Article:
Having suffered his first defeat and the loss of his navy, Ahasuerus returned to his throne and “remembered Vashti, and what she had done, and what was decreed against her” (2:1). The king’s rash banishment of Queen Vashti (1:19-22), set in motion a series of events that propelled a Jewish maiden named Hadassah (her Babylonian name was Esther, 2:7), from the anonymity of a maiden, to the throne of Persia.

Some 50,000 people of the tribes of Benjamin and Judah had returned to Israel (Ezra 1); however, many Jews had chosen to remain in Babylon, and among them was a Jewish man named Mordecai (2:5-7). Mordecai, had taken Hadassah into his household after the deaths of her parents and brought her up as his daughter (2:7). Though tragic, the premature deaths of Esther’s parents, and her adoption by Mordecai, were part of God’s sovereign, providential plan for her life.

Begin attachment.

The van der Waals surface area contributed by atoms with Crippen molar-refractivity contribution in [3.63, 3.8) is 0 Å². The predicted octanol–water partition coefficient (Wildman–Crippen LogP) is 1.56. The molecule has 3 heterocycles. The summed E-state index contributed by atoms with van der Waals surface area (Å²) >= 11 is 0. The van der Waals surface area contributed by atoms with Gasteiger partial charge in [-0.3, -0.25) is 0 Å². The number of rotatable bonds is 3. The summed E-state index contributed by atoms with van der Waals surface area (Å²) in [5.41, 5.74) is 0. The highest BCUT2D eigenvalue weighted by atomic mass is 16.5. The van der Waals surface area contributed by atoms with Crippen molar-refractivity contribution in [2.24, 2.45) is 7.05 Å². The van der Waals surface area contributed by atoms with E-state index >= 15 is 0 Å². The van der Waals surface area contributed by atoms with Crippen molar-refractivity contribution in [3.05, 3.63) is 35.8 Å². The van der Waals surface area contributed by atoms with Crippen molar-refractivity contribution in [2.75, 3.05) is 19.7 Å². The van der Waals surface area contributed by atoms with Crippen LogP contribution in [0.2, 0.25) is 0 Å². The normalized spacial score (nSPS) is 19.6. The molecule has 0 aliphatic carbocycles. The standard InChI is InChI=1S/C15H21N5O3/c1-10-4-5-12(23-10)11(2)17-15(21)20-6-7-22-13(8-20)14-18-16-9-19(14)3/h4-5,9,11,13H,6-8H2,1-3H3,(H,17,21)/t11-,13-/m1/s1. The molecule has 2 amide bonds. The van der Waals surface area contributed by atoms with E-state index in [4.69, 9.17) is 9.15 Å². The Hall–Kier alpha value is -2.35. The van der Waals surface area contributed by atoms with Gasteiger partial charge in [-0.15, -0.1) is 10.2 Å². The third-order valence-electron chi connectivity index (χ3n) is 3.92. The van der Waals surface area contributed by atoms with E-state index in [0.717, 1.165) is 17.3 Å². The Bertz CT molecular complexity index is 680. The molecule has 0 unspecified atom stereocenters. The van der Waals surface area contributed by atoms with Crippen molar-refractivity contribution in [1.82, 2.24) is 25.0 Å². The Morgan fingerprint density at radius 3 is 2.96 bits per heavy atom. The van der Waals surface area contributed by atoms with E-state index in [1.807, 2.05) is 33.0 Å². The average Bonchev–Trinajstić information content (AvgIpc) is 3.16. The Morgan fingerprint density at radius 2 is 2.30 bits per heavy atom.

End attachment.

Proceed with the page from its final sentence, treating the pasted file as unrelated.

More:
A Royal Marriage (2:8-17)

Esther’s life is a lasting testimony of God’s grace, and her beauty and humble demeanor gained her favor with “Hegai, keeper of” the king’s harem (2:8). “Out of the king’s house: [Hegai] preferred her and her maids unto the best place of the house of the women” (2:9). As discreet as she was beautiful, Esther obeyed Mordecai and did not reveal to any she was Jewish (2:10, 20).

Every maiden completed her season of purification, and was summoned by the king to his chamber (2:14), but the king found no delight in any of the women (2:15). Esther, who had “obtained favor in the sight of all them that looked upon her” (2:15), was called before Ahasuerus. “The king loved Esther above all the women, and she obtained grace and favour in his sight more than all the virgins; so that he set the royal crown upon her head, and made her queen instead of Vashti” (2:17).